I had for a long time meant to move towards using organic food "one day" but it wasn't until my infant daughter was ready to start solids that I followed through. I tracked down an organic vegetable supplier and bought vegetables that were appropriate for first foods. At the same time of course I purchased vegetables for the whole family.
It was a great feeling bringing them home and preparing them for my daughter and for us. I'm sure they tasted better than vegetables had before! They also kept much longer than other vegetables. I'm not sure if that is because they do keep longer or if they were just fresher.
I then looked out an organic butcher and was amazed at the array of organic meats available.
This whole process set me to wondering - what is it that keeps us buying (or producing) food that we know is most likely bad for our health and which has been produced using unsustainable practices? The price differential is a problem but I wonder if it is also to do with convenience and changing long term habits?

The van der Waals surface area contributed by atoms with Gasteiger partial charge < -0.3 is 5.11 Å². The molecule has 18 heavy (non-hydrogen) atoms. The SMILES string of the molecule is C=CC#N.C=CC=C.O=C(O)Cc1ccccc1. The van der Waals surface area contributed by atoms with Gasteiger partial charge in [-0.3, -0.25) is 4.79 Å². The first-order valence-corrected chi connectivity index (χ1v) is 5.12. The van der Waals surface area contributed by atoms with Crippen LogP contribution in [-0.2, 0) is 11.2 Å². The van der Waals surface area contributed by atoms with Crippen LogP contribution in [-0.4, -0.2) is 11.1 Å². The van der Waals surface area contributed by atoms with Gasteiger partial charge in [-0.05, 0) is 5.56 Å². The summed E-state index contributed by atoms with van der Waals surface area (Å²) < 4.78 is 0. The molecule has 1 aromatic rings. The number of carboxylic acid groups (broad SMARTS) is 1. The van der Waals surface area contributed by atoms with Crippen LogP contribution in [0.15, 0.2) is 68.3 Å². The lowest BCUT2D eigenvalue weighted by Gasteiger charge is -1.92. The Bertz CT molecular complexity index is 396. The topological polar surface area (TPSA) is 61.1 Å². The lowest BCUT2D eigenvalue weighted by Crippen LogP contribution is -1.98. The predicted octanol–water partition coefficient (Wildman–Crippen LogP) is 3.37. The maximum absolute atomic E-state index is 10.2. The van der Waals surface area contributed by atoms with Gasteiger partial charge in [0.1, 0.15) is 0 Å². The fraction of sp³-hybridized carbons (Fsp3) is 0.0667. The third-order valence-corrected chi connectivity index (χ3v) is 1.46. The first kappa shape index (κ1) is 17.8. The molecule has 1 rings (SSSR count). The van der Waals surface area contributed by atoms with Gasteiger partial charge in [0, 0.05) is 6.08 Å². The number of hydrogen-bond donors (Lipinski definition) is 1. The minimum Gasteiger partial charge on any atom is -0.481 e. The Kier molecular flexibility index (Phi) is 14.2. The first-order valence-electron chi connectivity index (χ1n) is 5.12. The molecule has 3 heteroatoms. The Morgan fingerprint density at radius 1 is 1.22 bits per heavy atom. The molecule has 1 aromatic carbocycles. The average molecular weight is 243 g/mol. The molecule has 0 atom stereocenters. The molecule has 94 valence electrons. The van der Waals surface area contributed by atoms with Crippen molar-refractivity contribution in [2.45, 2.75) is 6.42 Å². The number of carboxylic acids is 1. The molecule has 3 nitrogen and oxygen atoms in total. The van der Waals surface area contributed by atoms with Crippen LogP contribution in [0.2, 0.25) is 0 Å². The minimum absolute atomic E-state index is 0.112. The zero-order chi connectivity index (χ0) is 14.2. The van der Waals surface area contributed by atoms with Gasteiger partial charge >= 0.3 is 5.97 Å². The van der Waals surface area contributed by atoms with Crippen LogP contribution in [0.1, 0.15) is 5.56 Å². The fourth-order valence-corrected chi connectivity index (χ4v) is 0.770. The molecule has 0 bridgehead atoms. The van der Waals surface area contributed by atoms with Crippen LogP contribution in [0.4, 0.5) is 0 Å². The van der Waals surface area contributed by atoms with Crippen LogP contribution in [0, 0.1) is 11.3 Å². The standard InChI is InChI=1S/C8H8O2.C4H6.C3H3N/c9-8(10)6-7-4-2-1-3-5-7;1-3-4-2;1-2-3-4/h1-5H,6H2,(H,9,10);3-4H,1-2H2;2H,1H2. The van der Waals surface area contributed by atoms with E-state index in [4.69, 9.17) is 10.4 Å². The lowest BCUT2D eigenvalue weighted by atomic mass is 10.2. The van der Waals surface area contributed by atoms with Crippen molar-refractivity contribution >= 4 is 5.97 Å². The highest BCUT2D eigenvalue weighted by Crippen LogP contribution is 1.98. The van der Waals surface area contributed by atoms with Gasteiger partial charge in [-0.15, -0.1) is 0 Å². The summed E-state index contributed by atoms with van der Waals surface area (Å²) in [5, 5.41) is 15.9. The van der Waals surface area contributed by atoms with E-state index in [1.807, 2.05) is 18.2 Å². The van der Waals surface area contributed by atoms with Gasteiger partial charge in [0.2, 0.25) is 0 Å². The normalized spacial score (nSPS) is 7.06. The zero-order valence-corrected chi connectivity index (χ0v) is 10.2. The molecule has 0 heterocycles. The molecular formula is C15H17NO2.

Those who are organic gardeners have the pleasure and satisfaction of just popping outside to gather their produce. Alas I don't fall into that category - the plants I am most successful with are cactus, and all non-gardeners will know why!
Since starting to purchase organic vegetables and meat I have succumbed to, at times, stopping by my usual conventional 'vege place' and butcher. The organic vegetable supplier I use is only open two days per week and for both the veges and the butcher we have to travel ½ an hour - although a regularly made trip. Just this degree of added inconvenience though is enough to test my resolve - I wonder how it is for others? Fortunately, there are box schemes and now on-line organic shopping to simplify things, while some supermarkets are stocking an increasing range of organic goods.